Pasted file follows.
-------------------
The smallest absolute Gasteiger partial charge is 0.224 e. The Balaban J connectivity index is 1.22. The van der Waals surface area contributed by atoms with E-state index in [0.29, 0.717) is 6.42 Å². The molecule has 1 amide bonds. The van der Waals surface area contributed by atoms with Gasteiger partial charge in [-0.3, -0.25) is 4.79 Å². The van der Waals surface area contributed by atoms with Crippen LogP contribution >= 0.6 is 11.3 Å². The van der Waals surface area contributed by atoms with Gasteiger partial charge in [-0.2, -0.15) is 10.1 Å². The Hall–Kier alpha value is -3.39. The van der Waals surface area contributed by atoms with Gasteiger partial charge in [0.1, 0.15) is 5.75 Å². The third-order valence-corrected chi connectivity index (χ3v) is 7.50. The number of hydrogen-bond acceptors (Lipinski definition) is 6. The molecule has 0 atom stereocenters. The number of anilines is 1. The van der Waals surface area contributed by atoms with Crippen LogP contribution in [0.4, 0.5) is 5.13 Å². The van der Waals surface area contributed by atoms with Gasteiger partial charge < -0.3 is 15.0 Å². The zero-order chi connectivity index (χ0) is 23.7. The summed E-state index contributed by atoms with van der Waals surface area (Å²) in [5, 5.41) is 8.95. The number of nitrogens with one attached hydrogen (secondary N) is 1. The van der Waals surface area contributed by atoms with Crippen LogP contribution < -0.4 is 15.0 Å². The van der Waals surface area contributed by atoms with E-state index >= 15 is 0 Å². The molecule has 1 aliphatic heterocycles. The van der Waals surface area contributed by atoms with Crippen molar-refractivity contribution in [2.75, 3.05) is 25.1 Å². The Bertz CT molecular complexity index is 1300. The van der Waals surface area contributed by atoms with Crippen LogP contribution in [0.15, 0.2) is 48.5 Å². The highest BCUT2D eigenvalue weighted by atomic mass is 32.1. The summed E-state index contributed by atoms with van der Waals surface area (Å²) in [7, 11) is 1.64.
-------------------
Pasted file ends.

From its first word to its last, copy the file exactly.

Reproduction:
The smallest absolute Gasteiger partial charge is 0.224 e. The Balaban J connectivity index is 1.22. The van der Waals surface area contributed by atoms with E-state index in [0.29, 0.717) is 6.42 Å². The molecule has 1 amide bonds. The van der Waals surface area contributed by atoms with Gasteiger partial charge in [-0.3, -0.25) is 4.79 Å². The van der Waals surface area contributed by atoms with Crippen LogP contribution >= 0.6 is 11.3 Å². The van der Waals surface area contributed by atoms with Gasteiger partial charge in [-0.2, -0.15) is 10.1 Å². The Hall–Kier alpha value is -3.39. The van der Waals surface area contributed by atoms with Gasteiger partial charge in [0.1, 0.15) is 5.75 Å². The third-order valence-corrected chi connectivity index (χ3v) is 7.50. The number of hydrogen-bond acceptors (Lipinski definition) is 6. The molecule has 0 atom stereocenters. The number of anilines is 1. The van der Waals surface area contributed by atoms with Crippen LogP contribution in [0.4, 0.5) is 5.13 Å². The van der Waals surface area contributed by atoms with Gasteiger partial charge < -0.3 is 15.0 Å². The zero-order chi connectivity index (χ0) is 23.7. The summed E-state index contributed by atoms with van der Waals surface area (Å²) in [5, 5.41) is 8.95. The number of nitrogens with one attached hydrogen (secondary N) is 1. The van der Waals surface area contributed by atoms with Crippen LogP contribution < -0.4 is 15.0 Å². The van der Waals surface area contributed by atoms with E-state index >= 15 is 0 Å². The molecule has 1 aliphatic heterocycles. The van der Waals surface area contributed by atoms with Crippen molar-refractivity contribution in [2.75, 3.05) is 25.1 Å². The Bertz CT molecular complexity index is 1300. The van der Waals surface area contributed by atoms with Crippen LogP contribution in [0.15, 0.2) is 48.5 Å². The highest BCUT2D eigenvalue weighted by atomic mass is 32.1. The summed E-state index contributed by atoms with van der Waals surface area (Å²) in [7, 11) is 1.64.